58 Dog News

Dennis McCoy Show Chairman, Raleigh Kennel Club Originally I didn’t like the idea of judges soliciting assignments, but you can’t put the cat back in the bag. Since AKC has made the decision to allow it, I have no problem with permit/provisional judges introducing themselves. I consider provisional/permit judges for our panels anyway, and it allows me to put a face with a name for someone that I otherwise might not know. Today, when most clubs hire multi-Group judges in order to stay within a budget, some newer judges may need to bring their names to the attention of show committees. Many show committees nowadays are also relativity new to the sport and are unaware of who judges are. However, I find soliciting assignments distasteful when abused by well-established judges that everyone already knows. I think their credentials should stand (or speak) for themselves and they should leave it at that. Robert D Black Show Chairman, Hatboro Dog Club In my 25 years as Show Chairman of the Hatboro Dog Club I’ve received lots of solicitations, some obvious and overt but the vast majority subtle. I have no problem in receiving judge suggestions regardless of the source but in almost all cases individual solicitations mean very little to me. Since the AKC lifted the ban I really have not seen an increase in solicitations. Cindy Meyer Show Chairperson, Blackhawk Kennel Club We all know that soliciting for assignments has always happened behind the scenes, but I do not believe that the AKC should have opened this door. However, personally I have not noticed any increase in this activity, perhaps because the quality judges do not find soliciting to be necessary. However, I did overhear a judge soliciting someone to get their club to suggest that this person be sent an invitation by the judge’s committee to apply for a group. I did find this to be particularly offensive.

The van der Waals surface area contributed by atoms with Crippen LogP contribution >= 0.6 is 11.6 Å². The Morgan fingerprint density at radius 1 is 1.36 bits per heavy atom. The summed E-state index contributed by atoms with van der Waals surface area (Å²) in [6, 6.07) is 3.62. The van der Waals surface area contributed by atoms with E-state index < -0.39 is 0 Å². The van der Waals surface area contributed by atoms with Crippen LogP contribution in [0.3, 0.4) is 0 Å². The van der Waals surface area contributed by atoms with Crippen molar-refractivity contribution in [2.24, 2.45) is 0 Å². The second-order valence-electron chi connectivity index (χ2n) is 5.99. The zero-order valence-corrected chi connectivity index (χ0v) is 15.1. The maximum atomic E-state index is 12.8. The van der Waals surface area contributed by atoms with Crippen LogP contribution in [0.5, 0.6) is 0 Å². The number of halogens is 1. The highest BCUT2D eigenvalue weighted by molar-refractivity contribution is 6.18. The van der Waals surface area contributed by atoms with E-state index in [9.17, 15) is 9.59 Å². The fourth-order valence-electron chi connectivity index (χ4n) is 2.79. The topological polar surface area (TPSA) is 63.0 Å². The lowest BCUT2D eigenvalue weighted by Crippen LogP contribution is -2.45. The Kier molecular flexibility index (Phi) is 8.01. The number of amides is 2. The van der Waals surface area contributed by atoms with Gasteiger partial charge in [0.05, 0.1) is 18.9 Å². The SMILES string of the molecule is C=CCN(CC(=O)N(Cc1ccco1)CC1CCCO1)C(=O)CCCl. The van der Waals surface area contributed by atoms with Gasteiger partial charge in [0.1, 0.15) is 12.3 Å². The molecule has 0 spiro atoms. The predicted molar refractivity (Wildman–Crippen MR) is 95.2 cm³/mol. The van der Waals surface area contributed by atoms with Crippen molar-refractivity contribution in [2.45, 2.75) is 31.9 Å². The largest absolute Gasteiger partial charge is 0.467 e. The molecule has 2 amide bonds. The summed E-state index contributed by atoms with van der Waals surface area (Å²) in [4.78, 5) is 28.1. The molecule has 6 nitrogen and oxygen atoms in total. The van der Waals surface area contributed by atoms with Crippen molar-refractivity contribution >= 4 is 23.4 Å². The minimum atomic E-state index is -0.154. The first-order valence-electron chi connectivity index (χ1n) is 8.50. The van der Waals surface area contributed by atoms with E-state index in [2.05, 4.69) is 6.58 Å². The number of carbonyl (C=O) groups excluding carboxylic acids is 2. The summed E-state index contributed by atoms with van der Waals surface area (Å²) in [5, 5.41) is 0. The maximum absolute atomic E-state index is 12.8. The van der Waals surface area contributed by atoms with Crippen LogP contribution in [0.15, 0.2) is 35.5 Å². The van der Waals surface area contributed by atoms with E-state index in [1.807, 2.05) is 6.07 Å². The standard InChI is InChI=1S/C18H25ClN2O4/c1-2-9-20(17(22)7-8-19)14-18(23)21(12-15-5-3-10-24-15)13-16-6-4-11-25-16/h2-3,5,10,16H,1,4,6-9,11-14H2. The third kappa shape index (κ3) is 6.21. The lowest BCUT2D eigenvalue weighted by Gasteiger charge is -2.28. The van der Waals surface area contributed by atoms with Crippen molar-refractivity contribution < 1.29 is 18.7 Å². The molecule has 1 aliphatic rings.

Dog News 59

Thierry Poncelet’s work, with its combined sense of history and modern dog fantasy, was first exhibited in Paris, Vienna and his native Brussels and in the UK the Stephanie Hoppen Gallery in London championed his work. It has appeared in magazines around the world and in 1993 his dog portraits were published in a book appropriately titled Sit!



is pictures perhaps in some ways sum up many of the varying attitudes that the Victorians had towards animals and in particular domestic ones. The love and companionship for them, to the extent that they saw them as of one with themselves; the loneliness that many found themselves in and the need for friendship and amusement and to some extent a certain lack of regard for their dignity. His work will never be described as ‘an area of grey’ – something to look at casually in passing – you either love it or hate it, find it amusing and 60 Dog News